The Swayback to play Vail |

The Swayback to play Vail

What’s it like to open up a nationally read and respected music publication like Spin magazine and see a picture of your band with a description praising its music?

“It’s awesome, for sure,” said Eric Halborg, bass player and lead vocalist for Denver-based rock band The Swayback.

“We’ve been around for awhile so it was nice to get recognition like that,” Halborg continued.

The Swayback has been playing in some incarnation for about seven years and they’ve steadily been making a name for themselves ever since. Besides the Spin bump, The Swayback have been featured heavily in local Denver publications like Westword, in which readers voted them the Best Rock Band in Denver for 2008.

They’ll be playing a show at the Sandbar in Vail this Saturday with opening act DJ Magic Cyclops.

“It doesn’t sound like any other band out there,” said Dick Dime, manager of the Sandbar. “I saw them at the High Dive maybe a year ago and I thought they were great. I think they’re a band that’s really working on their craft.”

The Swayback’s current lineup consists of Halborg on bass and vocals, William Murphy on guitar, Martijn Bolster on drums and the recently added Shawn Astrom on keys. Denver’s live music scene has been blowing up lately, Halborg said, which has made it easier for The Swayback to get their name out there and build a fan base.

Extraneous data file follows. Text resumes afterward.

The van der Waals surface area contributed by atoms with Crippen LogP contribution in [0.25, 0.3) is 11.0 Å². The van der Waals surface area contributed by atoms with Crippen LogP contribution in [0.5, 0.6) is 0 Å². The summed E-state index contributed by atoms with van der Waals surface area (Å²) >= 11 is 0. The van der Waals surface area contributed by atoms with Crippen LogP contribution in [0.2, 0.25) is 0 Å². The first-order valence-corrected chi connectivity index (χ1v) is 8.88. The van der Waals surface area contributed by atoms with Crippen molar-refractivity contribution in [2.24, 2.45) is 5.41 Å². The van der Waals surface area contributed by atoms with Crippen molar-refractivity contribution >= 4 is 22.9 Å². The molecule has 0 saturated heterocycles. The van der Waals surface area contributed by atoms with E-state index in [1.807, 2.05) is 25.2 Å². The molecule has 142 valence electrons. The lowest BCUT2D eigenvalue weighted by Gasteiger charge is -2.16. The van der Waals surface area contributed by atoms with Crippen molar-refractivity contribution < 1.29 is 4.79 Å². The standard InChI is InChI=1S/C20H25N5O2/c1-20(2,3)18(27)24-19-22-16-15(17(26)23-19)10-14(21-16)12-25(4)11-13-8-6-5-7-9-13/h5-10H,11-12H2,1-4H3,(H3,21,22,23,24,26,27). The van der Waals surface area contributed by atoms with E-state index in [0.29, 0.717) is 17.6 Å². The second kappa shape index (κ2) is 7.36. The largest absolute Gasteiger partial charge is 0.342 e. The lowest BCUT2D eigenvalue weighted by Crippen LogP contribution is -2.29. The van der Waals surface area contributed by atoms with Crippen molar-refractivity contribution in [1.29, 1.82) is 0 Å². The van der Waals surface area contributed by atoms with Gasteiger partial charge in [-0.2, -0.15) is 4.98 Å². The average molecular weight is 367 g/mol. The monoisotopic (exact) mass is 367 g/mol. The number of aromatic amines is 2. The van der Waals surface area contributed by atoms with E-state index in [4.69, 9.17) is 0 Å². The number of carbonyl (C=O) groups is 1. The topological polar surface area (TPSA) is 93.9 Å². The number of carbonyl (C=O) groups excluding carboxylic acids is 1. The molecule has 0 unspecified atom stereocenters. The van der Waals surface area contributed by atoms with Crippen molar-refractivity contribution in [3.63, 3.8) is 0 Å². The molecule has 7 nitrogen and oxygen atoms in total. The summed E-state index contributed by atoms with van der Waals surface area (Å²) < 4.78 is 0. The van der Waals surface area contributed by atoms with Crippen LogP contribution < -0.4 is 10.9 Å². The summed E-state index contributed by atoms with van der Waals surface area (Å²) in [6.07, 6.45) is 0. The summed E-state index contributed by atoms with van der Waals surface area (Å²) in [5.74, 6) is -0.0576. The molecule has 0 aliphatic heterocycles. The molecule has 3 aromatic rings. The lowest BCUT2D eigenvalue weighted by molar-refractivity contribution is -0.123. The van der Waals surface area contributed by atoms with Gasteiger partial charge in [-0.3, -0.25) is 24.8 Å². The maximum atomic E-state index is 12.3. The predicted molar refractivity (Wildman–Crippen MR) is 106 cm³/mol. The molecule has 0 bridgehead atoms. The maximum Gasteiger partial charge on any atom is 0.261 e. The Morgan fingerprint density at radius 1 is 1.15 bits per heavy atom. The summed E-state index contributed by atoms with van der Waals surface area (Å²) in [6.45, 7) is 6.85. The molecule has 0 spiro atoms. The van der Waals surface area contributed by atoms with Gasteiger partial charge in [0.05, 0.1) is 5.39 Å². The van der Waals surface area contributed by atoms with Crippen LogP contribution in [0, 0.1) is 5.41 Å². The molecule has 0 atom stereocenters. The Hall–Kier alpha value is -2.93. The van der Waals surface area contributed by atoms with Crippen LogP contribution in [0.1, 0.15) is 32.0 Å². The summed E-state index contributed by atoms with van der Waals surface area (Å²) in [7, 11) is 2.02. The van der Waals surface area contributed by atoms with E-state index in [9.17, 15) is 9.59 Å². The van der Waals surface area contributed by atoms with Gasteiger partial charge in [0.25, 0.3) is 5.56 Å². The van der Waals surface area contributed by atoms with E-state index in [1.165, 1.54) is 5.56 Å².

Thanks to the band’s nearly obsessive practice regimen, they’re known for tight chops during live shows and unabashed sonic experimentation ” both of which draws people in, Halborg said. As far as labels go though, Halborg said band members hesitated to define themselves early on.

“We didn’t set out to say we’re a punk band, we’re a rock band or we’re going to be an indie rock band. It was basically we’re these kids that have gigantic record collections … we have this wide palate and I think it comes through our music and we’re not necessarily trying to define it or limit it,” Halborg said.

The band’s broad influences definitely come through in their recordings. The Swayback’s first full-length, self-titled album, sounds more like the Misfits meets Queens of the Stoneage with its rapid-fire drumming and dark and heavy guitar riffs.

Their latest release ” “Long Gone Lads” ” has much more of a spacy, melodic tone with electronic soundscapes in between songs. Their newer style has a much more unified quality all the way through, Halborg said.

“We wanted it to be something where people would sit down and want to listen to the whole record and maybe listen to it a few more times,” he said.

Already looking ahead to their next album, The Swayback have been working with legendary studio producer and engineer Andy Johns, who helped shape some of the most memorable albums by Led Zeppelin, the Rolling Stones and Mott the Hoople. While nobody in the band is too thrilled about handing over creative control, they’re willing to make an exception with Johns.

“Definitely, in the studio, if Andy Johns says ‘let’s try this’ ” let’s,” Halborg said. “It was definitely a different experience for us. We’ve been so DIY (do it yourself) ” keeping people at bay and keeping our art sacred … but then you get in front of a master like that and you listen and you try things.”

High Life writer Charlie Owen can be reached at 970-748-2939 or

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